a version of this blog originally posted on 6/27/15:
In the interaction between someone working as a cashier and a customer the dynamic is one of business, one of mutual respect, with no person the superior, a meeting of equals:
In businesses where wages might be low -- fast food joints -- management should allow a tip jar. Those customers that can afford to that want to show an appreciation, a respect for the folks working, can tip. Anyone that doesn’t see it that way, or doesn’t wish to tip, or can't afford to, does not have to.
The money generated -- provided by the customers -- will make a difference.
Please give to the Diabetes, Endocrine, and Nutrition Center/ 417 State Street, #235/ Bangor, Maine, 04401/ 207-973-7334
A hero can be a migratory cheer of the heart before being shot down in flight by second thoughts, a hero one day a dead duck the next.
Happy Veteran's Day...
To all that served: thank you.
"Veterans Day originated as “Armistice Day” on Nov. 11, 1919, the first anniversary of the end of World War I. Congress passed a resolution in 1926 for an annual observance, and Nov. 11 became a national holiday beginning in 1938." - history.com/topics/ holidays/veterans-day-facts
Please give to the Paralyzed Veterans of America: 801 18th Street, NW/ Washington D.C. 20006/ 1-800-555-9140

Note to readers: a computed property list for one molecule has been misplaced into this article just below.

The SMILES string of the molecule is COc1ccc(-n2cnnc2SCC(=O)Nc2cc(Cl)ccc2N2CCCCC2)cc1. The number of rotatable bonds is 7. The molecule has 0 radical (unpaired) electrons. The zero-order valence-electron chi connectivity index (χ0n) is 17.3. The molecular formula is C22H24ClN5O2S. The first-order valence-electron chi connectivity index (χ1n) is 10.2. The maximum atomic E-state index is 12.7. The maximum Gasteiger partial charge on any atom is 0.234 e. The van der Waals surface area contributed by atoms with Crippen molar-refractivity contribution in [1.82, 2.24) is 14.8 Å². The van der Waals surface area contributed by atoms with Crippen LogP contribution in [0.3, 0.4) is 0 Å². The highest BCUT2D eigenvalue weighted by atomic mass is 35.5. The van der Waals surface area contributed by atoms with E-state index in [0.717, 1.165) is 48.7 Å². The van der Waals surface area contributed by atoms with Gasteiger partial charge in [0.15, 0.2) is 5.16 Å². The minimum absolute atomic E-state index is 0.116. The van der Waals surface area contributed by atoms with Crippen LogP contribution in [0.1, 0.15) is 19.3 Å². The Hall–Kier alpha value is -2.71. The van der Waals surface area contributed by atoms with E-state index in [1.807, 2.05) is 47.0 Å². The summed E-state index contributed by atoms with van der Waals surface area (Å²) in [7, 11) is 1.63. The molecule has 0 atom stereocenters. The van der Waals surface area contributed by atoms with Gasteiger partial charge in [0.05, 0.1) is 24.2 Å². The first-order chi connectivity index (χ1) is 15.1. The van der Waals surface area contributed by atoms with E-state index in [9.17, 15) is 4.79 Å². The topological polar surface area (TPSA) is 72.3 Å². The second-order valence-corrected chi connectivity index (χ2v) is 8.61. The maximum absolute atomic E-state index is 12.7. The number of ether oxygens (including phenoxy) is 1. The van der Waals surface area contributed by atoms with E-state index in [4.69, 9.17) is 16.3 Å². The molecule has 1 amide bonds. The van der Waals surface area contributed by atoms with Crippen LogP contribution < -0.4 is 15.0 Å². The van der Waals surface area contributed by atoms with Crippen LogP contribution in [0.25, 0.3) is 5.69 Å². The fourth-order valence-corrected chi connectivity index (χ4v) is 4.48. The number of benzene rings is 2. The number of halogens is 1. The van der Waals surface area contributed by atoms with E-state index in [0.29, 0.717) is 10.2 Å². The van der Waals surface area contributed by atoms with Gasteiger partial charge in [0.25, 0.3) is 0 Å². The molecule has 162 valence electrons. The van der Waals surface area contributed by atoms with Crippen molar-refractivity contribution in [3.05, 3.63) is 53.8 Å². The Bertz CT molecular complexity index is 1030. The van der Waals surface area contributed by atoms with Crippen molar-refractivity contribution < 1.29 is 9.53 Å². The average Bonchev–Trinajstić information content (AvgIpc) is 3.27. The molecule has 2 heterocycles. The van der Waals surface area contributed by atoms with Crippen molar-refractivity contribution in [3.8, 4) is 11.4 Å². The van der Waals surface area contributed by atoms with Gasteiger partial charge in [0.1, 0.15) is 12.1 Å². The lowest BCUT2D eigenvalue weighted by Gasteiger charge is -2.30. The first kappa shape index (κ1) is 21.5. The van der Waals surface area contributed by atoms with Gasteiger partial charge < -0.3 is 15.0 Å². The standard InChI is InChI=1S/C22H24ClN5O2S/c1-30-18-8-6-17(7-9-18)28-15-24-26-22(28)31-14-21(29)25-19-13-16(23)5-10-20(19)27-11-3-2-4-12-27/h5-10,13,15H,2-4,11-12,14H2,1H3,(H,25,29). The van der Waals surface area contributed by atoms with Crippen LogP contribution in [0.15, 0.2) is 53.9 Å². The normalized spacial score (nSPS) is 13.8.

“Choking on all kinds of miscellaneous crap, the sky doggie-humped the big valley as the day died and the forlorn red sun sank screeching into the atmospheric murk, until it exploded like the final moment in a B movie when giant methane-enriched cockroaches gas California and a buxom blonde in high-heels lights a match.
“He watched the nuclear sunset with a connoisseur’s eye. In applause, Carney threw a half-eaten taco into the gray surging water of the Sacramento River. Maybe a sturgeon would eat it, digest it, impart it within its eggs and it would end up as caviar in one of those tourist baskets along with California wine, cheese, and grapes. Maybe Carney would go swimming with the eight-hundred-pound sturgeon and the butt-ugly giant fish would eat him and he’d become part of the process…” - from China Flats, a novel by Kevin O’Kendley
Please give to the American Civil Liberties Union of Northern California: 39 Drumm Street/ San Francisco, California 94111/ 415-621-2493
Kevin O'Kendley is the owner of Carbuncle Moon, and the author of all original material on the website (there has been a very limited editorial input in some of my work). Quoted sources are noted. I am responsible for all posts.
Kevin O'Kendley: P.O. Box 172, Winterport, Maine, 04496, and 200 P Street, A-32, Sacramento, California, 95814, firstname.lastname@example.org.
Technical help is provided by an evolving computer genius, my son, Conor O'Kendley. A good kid with a great heart who can be reached at P.O. Box 172, Winterport, Maine, 04496.
Photography provided by a visual artist, my daughter, Caitlin O'Kendley, a young woman with a beautiful soul.
If your nonprofit is advertised on this site and you wish to have it removed please contact me at the above listed snail-mail or email address or use the contact form on the website.
If you download a blog, cartoon, a short story -- or for any other reason -- and wish to donate $ to this site, its author and technical support personnel, please send donations to above listed addresses payable to Kevin O'Kendley. My family and I could use the dinero.
All cartoons, blogs, and short stories are for sale.